With a lot of businesses, both small and large, opening up and which require funds for sustenance, investors and lenders are sometimes overwhelmed with business funding requests.
Most times, a business plan is the only basis investors have for deciding whether or not to invite an entrepreneur to their offices for an initial meeting. With so many funding request, investors usually pick up a business plan while keeping an eye out for a reason to drop it back.
It should be noted that no business is more special or more important than the other, and as such every mistake, no matter how slight, would count against you. So, in writing a business plan that you are looking to get funding with, there is no room for mistakes.
That said, here are pitfalls you have to avoid when writing a business plan that you intend to get funding with.
- Unnecessarily inflating the value of the business
Investors would always prefer that you say things as they are. Unnecessary hype would not do your funding prospects any good. You are advised to lay out the raw facts – the problem, your solution, the market size, how you will sell it, and how you will stay ahead of competitors – and allow the investors be the judge.
- No effective market strategy
Business plans that fail to explain in good details their sales, marketing and distribution strategies are not going to get the nod. You must thoroughly research your target market to know who you are selling to and who would buy from you. You must explain how you have already generated customer interest, obtained pre-orders, or better yet, made actual sales – and describe how you will leverage this experience through a cost-effective market strategy.
- The statement “We have no competition”
No matter what you may think or what niche your business is in, you have competitors. Maybe not a direct competitor – in the sense of a company offering an identical solution – but at least a substitute. A competitor is one who has something to do with that line of business. To say that you have no competition will make investors to conclude that you do not have a full understanding of your market.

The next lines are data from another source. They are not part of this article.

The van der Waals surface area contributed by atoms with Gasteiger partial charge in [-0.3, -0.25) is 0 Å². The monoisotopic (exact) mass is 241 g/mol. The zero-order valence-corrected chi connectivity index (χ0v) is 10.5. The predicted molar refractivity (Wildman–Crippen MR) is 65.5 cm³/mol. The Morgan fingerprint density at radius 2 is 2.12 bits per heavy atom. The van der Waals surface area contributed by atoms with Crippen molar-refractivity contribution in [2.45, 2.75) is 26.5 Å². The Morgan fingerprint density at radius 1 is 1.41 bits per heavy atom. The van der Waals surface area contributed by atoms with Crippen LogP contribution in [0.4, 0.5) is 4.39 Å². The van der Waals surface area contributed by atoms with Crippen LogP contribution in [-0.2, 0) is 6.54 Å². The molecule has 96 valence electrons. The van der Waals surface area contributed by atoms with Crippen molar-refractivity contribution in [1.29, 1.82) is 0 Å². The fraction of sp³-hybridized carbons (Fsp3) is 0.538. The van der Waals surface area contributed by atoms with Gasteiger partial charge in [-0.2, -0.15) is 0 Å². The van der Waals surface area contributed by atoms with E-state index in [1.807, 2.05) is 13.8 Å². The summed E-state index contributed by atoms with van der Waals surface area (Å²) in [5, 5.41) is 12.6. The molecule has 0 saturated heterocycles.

- Failing to identify a true problem
Problem is synonymous with market opportunity. The greater the problem, the more widespread the opportunity; and the better your product is at providing solution, the greater your market potential. If your business plan cannot pin point a true problem it wants to solve, then it is would be tossed out.
- Too long
You should be aware that investors are very busy people, and do not have the time to read long business plans. They also favor entrepreneurs who demonstrate the ability to convey the most important elements of a complex idea with an economy of words. Keep in mind that the primary purpose of a fund-raising business plan is to motivate the investor to pick up the phone and invite you to an in-person meeting, so you should endeavor to keep it as short as possible.
- No risk analysis
As far as investors are concerned, an effectively written business plan is one that is able to balance risks and rewards. Some of the first things they want to know are the risks inherent in the business, and what has been done to mitigate these risks. You should be able to provide an analysis of your market risks, operational risks, management risks, legal risks, technical risks etc. Without this, your business plan would not be given a second thought.
- Poor organization
Though there is no specific sequence for a business plan, but you should ensure that your business plan should flow in a nice, organized fashion. Each section should build logically on the previous and the next section, without requiring the reader to know something that is presented later in the plan. Any business plan that is not properly arranged would only see the trash.
- Too repetitive
All too often, a plan covers the same points over and over. It is recommended that a well-written plan should cover key points only twice: once, briefly, in the executive summary, and again, in greater detail, in the body of the plan. But some entrepreneurs tend to emphasize points by being too repetitive. This fact makes the plan boring and it should be avoided by all means.
- Grammatical mistakes
Spelling mistakes and poor grammatical constructions tend to make any written document difficult to decipher. An investor may not trust anyone that allows silly mistakes in his business plan to run a profitable business. This just goes to show that the person is careless. You should use spelling and grammar checkers, and equally get other people to edit the plan, so as to avoid mistakes.
- Unrealistic financials
A lot of entrepreneurs are in the habit of blowing up their business financial projections in a bid to make the business look more profitable than it really is. Investors would always see through this, and trust me, they won’t be impressed.You should work on keeping your projection realistic and at par with what the market gives.